Robot Vertical Farm Will Grow 1,000 Tons of Greens Per Year
Whether it’s autonomous tractors or weed control robots, the world of agriculture has certainly changed a lot in recent years. In some places, however, it’s different than on a new vertical farm outside of Copenhagen, Denmark. The hydroponic farm, with 75,000 square feet of tightly packed shelves and 14 shelves, promises to grow nearly 1,000 tons of pesticide-free, climate-neutral products annually.
Anders Riemann, founder of the startup Nordic Harvest, told Digital Trends that this is the future of sustainable agriculture as we know it. The farm, powered entirely by renewable wind energy from windmills and causing no environmental damage to nearby streams and rivers, could prove to be a model of agriculture in the coming decades. Because it is located indoors, where all conditions can be perfectly matched, it can produce high quality food year round without worrying about issues like pests, frosts, drafts or other issues that could normally affect a farm crops. This in turn opens up the possibility of converting agricultural land that is currently used for agriculture back into forests.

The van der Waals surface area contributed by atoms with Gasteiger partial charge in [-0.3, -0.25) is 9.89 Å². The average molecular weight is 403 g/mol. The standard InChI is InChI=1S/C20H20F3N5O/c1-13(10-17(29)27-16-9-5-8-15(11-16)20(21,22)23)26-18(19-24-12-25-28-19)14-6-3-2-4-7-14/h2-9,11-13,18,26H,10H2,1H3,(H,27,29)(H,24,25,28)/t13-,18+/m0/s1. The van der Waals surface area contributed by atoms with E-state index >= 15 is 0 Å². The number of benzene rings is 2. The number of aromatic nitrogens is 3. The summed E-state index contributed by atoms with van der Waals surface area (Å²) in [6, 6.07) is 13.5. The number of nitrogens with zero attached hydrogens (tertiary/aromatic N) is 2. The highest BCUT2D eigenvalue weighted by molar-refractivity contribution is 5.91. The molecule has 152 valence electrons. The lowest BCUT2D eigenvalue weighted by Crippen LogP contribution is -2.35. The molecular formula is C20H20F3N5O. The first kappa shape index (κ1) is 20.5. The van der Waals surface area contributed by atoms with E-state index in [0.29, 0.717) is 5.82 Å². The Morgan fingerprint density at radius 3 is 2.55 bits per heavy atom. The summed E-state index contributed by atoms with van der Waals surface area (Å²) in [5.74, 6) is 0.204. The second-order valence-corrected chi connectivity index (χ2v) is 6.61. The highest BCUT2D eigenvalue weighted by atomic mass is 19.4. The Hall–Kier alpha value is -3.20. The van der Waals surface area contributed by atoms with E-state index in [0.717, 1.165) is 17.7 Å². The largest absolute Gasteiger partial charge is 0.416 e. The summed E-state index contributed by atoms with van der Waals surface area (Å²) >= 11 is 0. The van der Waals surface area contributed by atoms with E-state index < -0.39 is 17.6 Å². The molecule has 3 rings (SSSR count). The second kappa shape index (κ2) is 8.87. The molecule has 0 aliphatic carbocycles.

“Denmark [has] a lot of wind power, and especially at night, the energy demand does not cover the supply [it] is a perfect complement between sustainable agriculture [for] Food production and renewable energies, ”said Riemann.
It’s not just the stacked, vertical shelves of fresh green growing indoors that make Nordic Harvest’s farm a world away from your classic farm. Everything in the facility is bathed under glowing LED lights designed by the company while the plant seeds are planted and their progress checked by automated robotic systems. While this is far from the first time we’ve written about vertical farming solutions, this is certainly one of the largest projects of its kind to date. The facility was established in collaboration with the Taiwanese company YesHealth Group.
“The products will be available in February 2021 through supermarkets and catering services – hotels, restaurants and canteens,” said Riemann.
There are plans to expand these farms elsewhere in the world. Possible locations are other parts of Europe as well as Singapore, Dubai, South Africa, Saudi Arabia and the Philippines.